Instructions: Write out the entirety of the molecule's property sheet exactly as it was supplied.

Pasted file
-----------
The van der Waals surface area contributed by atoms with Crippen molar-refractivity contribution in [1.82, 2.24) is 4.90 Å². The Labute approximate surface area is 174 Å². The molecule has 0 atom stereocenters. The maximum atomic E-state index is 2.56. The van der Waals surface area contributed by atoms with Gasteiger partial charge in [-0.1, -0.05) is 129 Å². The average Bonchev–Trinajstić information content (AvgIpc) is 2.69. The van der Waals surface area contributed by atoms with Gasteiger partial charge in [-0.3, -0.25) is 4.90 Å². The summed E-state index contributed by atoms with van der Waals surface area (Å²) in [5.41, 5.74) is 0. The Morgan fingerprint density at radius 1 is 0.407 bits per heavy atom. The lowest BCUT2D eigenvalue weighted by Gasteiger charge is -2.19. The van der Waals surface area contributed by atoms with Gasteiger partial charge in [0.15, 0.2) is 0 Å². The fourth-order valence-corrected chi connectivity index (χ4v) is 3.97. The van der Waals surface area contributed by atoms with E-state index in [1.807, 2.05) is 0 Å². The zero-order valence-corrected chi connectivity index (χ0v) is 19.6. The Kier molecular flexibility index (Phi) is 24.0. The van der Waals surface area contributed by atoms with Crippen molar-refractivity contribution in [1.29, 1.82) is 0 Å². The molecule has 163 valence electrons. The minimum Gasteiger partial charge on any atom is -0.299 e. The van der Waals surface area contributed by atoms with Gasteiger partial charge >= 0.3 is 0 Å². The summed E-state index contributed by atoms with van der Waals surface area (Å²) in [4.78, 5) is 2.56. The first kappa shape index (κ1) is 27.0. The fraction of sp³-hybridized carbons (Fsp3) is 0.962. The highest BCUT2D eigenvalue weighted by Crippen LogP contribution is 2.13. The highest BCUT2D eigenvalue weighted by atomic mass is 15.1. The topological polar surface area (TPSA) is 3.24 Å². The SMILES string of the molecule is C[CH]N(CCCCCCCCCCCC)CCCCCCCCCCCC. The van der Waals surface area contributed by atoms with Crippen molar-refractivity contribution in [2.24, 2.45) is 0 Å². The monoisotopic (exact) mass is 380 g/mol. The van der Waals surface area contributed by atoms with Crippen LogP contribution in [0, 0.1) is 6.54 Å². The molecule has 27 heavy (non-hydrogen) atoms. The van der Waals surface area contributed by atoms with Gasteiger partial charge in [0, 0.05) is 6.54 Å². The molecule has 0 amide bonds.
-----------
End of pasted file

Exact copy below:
The van der Waals surface area contributed by atoms with Crippen molar-refractivity contribution in [1.82, 2.24) is 4.90 Å². The Labute approximate surface area is 174 Å². The molecule has 0 atom stereocenters. The maximum atomic E-state index is 2.56. The van der Waals surface area contributed by atoms with Gasteiger partial charge in [-0.1, -0.05) is 129 Å². The average Bonchev–Trinajstić information content (AvgIpc) is 2.69. The van der Waals surface area contributed by atoms with Gasteiger partial charge in [-0.3, -0.25) is 4.90 Å². The summed E-state index contributed by atoms with van der Waals surface area (Å²) in [5.41, 5.74) is 0. The Morgan fingerprint density at radius 1 is 0.407 bits per heavy atom. The lowest BCUT2D eigenvalue weighted by Gasteiger charge is -2.19. The van der Waals surface area contributed by atoms with Gasteiger partial charge in [0.15, 0.2) is 0 Å². The fourth-order valence-corrected chi connectivity index (χ4v) is 3.97. The van der Waals surface area contributed by atoms with E-state index in [1.807, 2.05) is 0 Å². The zero-order valence-corrected chi connectivity index (χ0v) is 19.6. The Kier molecular flexibility index (Phi) is 24.0. The van der Waals surface area contributed by atoms with Crippen molar-refractivity contribution in [1.29, 1.82) is 0 Å². The molecule has 163 valence electrons. The minimum Gasteiger partial charge on any atom is -0.299 e. The van der Waals surface area contributed by atoms with Gasteiger partial charge >= 0.3 is 0 Å². The summed E-state index contributed by atoms with van der Waals surface area (Å²) in [4.78, 5) is 2.56. The first kappa shape index (κ1) is 27.0. The fraction of sp³-hybridized carbons (Fsp3) is 0.962. The highest BCUT2D eigenvalue weighted by Crippen LogP contribution is 2.13. The highest BCUT2D eigenvalue weighted by atomic mass is 15.1. The topological polar surface area (TPSA) is 3.24 Å². The SMILES string of the molecule is C[CH]N(CCCCCCCCCCCC)CCCCCCCCCCCC. The van der Waals surface area contributed by atoms with Crippen molar-refractivity contribution in [2.24, 2.45) is 0 Å². The monoisotopic (exact) mass is 380 g/mol. The van der Waals surface area contributed by atoms with Crippen LogP contribution in [0, 0.1) is 6.54 Å². The molecule has 27 heavy (non-hydrogen) atoms. The van der Waals surface area contributed by atoms with Gasteiger partial charge in [0, 0.05) is 6.54 Å². The molecule has 0 amide bonds.